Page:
41. Furthermore, the Committee strongly recommends that all reported cases of abuse, rape and/or violence against children committed by members of the armed forces be rapidly, impartially, thoroughly and systematically investigated. Appropriate judicial sanctions should be applied to perpetrators and wide publicity should be given to such sanctions.
42. The Committee strongly recommends that the army of the State party should absolutely refrain from recruiting under-aged children, in the light of existing international human rights and humanitarian standards. All forced recruitment of children should be abolished as well as their involvement in forced labour.
43. With a view to fully protecting children who work within their family, the Committee recommends that the State party amend its existing legislation appropriately. The Committee also recommends that the authorities take all necessary measures to prevent and combat, by legal or any other appropriate action, the exploitation of adopted children including through labour.
44. The Committee also recommends that the State party take all appropriate measures to prevent and combat child abuse, including sexual abuse, and the sale and trafficking of children, child prostitution and child pornography. The Committee encourages the establishment of bilateral agreements between concerned parties to prevent and combat transnational trafficking and sale of children for sexual exploitation.
45. The Committee recommends that all necessary measures be taken by the State party to fully implement article 39 of the Convention, especially to promote the physical and psychological recovery and social reintegration of children victims of armed conflict, abuse and neglect, any form of violence, including rape, child labour and forced labour, sexual exploitation and trafficking and sale. The Committee would like to suggest that the State party consider seeking international assistance in this area from appropriate United Nations bodies, including UNICEF, the specialized agencies and non-governmental organizations.
46. The Committee recommends that the State party envisage undertaking a comprehensive reform of the system of juvenile justice in the spirit of the Convention, in particular articles 37, 39 and 40, and of other United Nations standards in this field, such as the Beijing Rules, the Riyadh Guidelines and the United Nations Rules for the Protection of Juveniles Deprived of their Liberty. Particular attention should be paid to using deprivation of liberty only as a measure of last resort and for the shortest possible period of time; to ensuring humane conditions of detention, taking into account the specific needs of children including separation from adult detainees; to the rights of the child to legal assistance and judicial review; to due process of law; and to the full independence and impartiality of the judiciary. Training programmes on the relevant international standards should be organized for all those professionals involved with the system of juvenile justice. An independent monitoring mechanism, national and/or international, should guarantee the full implementation of those rights. Finally, the Committee would like to suggest that the State party consider seeking international assistance in the area of the administration of juvenile justice from the High Commissioner/Centre for Human Rights and the Crime Prevention and Criminal Justice Division of the Secretariat.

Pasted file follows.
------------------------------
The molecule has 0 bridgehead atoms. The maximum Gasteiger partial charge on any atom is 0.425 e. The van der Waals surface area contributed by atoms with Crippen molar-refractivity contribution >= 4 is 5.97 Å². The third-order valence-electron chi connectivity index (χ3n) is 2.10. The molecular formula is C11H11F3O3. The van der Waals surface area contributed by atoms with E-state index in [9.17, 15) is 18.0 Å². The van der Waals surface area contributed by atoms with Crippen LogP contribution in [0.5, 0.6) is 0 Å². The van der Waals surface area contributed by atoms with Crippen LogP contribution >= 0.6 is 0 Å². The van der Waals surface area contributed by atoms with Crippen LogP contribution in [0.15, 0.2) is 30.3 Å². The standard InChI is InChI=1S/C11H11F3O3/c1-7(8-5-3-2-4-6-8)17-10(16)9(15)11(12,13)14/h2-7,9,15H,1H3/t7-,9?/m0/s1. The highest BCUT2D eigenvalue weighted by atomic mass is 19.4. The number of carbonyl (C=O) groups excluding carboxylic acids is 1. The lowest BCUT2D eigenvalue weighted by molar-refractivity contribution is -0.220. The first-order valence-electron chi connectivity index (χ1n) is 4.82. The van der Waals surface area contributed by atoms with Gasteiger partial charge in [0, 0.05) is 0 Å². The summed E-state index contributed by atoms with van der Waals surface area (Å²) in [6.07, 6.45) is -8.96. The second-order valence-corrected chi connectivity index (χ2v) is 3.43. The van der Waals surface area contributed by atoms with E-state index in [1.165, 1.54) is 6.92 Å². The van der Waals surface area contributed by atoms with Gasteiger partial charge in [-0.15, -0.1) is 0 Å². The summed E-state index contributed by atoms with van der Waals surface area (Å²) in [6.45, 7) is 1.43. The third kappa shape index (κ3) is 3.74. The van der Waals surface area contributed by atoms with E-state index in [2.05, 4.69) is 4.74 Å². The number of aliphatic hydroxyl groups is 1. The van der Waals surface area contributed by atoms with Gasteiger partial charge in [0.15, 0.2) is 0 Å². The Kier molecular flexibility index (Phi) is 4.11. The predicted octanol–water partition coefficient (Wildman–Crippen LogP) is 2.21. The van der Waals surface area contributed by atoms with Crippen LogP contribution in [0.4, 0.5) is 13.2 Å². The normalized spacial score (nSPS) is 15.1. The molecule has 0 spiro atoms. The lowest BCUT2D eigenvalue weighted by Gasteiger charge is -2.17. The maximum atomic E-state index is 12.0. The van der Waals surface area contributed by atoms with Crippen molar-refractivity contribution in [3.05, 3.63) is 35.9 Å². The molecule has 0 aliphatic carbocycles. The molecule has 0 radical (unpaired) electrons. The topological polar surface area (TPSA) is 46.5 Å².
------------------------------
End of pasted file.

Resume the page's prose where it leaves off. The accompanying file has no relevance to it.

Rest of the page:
47. The Committee encourages dialogue and international cooperation, especially in the field of human rights, including those of children, between the State party and the international community. The Committee recommends that, in the spirit of international cooperation in the area of human rights, including children's rights, the State party implement all the recommendations made by the Special Rapporteur on the situation of human rights in Myanmar. While appreciating the fact that the Union of Myanmar is a State party to the Convention on the Rights of the Child, the Committee also suggests that it envisage ratifying other major international human rights treaties.
48. The Committee recommends that in accordance with article 44, paragraph 6, of the Convention, the initial report presented by Myanmar be made widely available to the public at large and that consideration be given to publication of the report along with the relevant summary records and the concluding observations adopted thereon by the Committee. Such a document should be widely distributed in order to generate debate and awareness of the Convention, its implementation and monitoring within the Government and the general public, including concerned non-governmental organizations.
* At the 371st meeting, held on 24 January 1997.